When it comes to Canvas apps, the focus is more about understanding and describing what Canvas apps achieve. Being able to differentiate when a Canvas app should be used, describe the apps’ structure, and explain how navigation, formulas and general low-code fundamentals are used within Canvas apps is crucial. This also includes understanding how other products and processes such as Power Automate flows and Power BI reports can be embedded in the app.
Although Power Pages tends to lean to the pro-code side, the exam somehow includes requirements for candidates to be able to build Power Page sites. This includes creating forms and navigation, applying security and page access, and implementing authentication methods through registration.
I have not yet seen many questions related to Power Pages in this exam, but it is still a good idea to read up on the Microsoft Learn content.
This section of the exam focuses on a candidate’s ability to describe, identify and build Power Platform automation. The first part of this section related to Power Automate cloud flows. This requires candidates to being able to describe and differentiate between what the various flows are, when to use them and describe their components, such as trigger types, connectors and actions. Candidates should also understand the fundamentals of automation process logic and be ale to implement branches, loops, conditions and error handling. Although not mentioned, it is also useful to understand how to pass variables across various flows and retrieve them from other Power Platform products.
When it comes to Business Process Flows, candidates need to know how to configure these flows, create stages, workflows and actions steps related to tables, and implement this BPF’s with logic into Power Platform solutions.
Power Virtual Agents
Similar to the Canvas app section of this exam, the focus here is more on describing what is achievable through implementing Power Virtual Agents. Implementing includes being able to describe where chat bots are built and stored, what they can offer and how they make use of AI integration, as well as identify the variety of security options that can be applied to bots.
Diving into the specifics of chat bots, candidates should be able to understand how the bots are built and what components need to be used to deliver a functional chat bot. This entails being able to describe how topics work, how entities are referenced, and how they can branch out into other Power Platform products such as using Power Automate flows as actions.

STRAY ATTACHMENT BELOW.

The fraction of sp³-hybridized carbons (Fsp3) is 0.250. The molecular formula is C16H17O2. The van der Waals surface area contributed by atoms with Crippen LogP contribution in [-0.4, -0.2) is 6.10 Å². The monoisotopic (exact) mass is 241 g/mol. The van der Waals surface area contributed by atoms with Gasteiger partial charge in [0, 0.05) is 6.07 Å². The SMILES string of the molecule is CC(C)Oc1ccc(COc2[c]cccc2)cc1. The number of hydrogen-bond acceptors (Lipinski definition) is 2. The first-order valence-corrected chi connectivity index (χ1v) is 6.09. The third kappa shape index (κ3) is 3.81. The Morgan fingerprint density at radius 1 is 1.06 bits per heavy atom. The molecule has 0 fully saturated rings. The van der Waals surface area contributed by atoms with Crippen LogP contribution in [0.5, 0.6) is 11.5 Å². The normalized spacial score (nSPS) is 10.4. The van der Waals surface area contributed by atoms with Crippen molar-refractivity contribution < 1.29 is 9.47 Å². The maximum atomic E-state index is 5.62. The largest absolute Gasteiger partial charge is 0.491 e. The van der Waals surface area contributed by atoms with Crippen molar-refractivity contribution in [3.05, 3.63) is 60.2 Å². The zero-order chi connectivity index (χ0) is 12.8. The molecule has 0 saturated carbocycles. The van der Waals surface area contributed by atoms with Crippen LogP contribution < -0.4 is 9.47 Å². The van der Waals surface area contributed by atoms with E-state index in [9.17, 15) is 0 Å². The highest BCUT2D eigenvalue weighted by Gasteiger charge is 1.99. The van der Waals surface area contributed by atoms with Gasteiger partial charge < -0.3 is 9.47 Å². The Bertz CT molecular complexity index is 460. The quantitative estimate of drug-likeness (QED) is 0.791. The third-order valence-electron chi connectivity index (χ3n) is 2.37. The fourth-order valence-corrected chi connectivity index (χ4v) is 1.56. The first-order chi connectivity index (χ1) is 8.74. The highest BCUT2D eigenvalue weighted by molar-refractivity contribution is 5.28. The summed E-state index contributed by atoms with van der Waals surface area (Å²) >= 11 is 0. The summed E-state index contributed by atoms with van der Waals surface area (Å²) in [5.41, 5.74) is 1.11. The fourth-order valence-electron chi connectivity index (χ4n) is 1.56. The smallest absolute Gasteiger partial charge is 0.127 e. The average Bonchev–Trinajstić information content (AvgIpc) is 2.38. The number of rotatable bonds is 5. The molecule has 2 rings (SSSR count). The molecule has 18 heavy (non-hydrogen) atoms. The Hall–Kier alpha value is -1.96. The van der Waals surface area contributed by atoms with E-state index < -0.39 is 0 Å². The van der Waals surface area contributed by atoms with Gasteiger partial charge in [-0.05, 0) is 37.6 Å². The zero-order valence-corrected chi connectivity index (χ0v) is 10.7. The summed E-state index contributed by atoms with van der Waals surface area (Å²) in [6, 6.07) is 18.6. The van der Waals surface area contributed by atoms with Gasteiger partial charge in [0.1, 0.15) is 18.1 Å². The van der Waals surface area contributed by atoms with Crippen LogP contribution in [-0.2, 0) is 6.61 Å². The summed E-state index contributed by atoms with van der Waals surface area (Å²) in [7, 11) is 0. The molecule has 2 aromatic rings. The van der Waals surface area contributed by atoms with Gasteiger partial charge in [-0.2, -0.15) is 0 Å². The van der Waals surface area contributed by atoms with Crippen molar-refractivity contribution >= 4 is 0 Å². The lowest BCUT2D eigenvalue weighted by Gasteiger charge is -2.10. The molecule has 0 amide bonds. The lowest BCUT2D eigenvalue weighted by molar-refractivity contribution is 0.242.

As highlighted above within Power Apps, candidates should be able to embed Power BI reports into both Canvas apps and Model-Driven apps. The same applies vice versa, as candidates should be able to add Canvas apps to Power BI reports and dashboards through the Power Pages visual. Similarly, candidates should also know how to use the Power Automate visual within Power BI and be able to trigger flows and alerts from directly within a report. If candidates can do this, they should also feel comfortable embedding reports in Power Pages.
The more complex side of Power BI focuses on candidates’ abilities to query data from Dataverse within Power BI using Power Query. They should also be able to schedule flow runs and understand what Power Fx is and how it is used through the platform.
Frameworks and Strategy
Lastly, my favourite topic. ALM (Application Lifecycle Management). This is something I strongly advise candidates to understand and study for, as it does not only help you pass the exam, but also expands your knowledge and capabilities when it comes to delivering scalable and stable solutions. Within ALM, candidates should understand what steps are taken before deploying a solution. This includes knowing when to use App Checker, Solution Checker, when to deploy as a managed or unmanaged solution, and what the difference between Upgrade, Update and Patch is.
My first go to is always the Microsoft Learn modules and paths. There is already a learning path specific to the PL-200 that will take you through all the material you should know for the exam. You can view a collection of learning paths, modules and units here. You can also view the exam study guide here which includes a free practice assessment. When you feel you ready, you can book the exam here.
Good luck on your exam 😉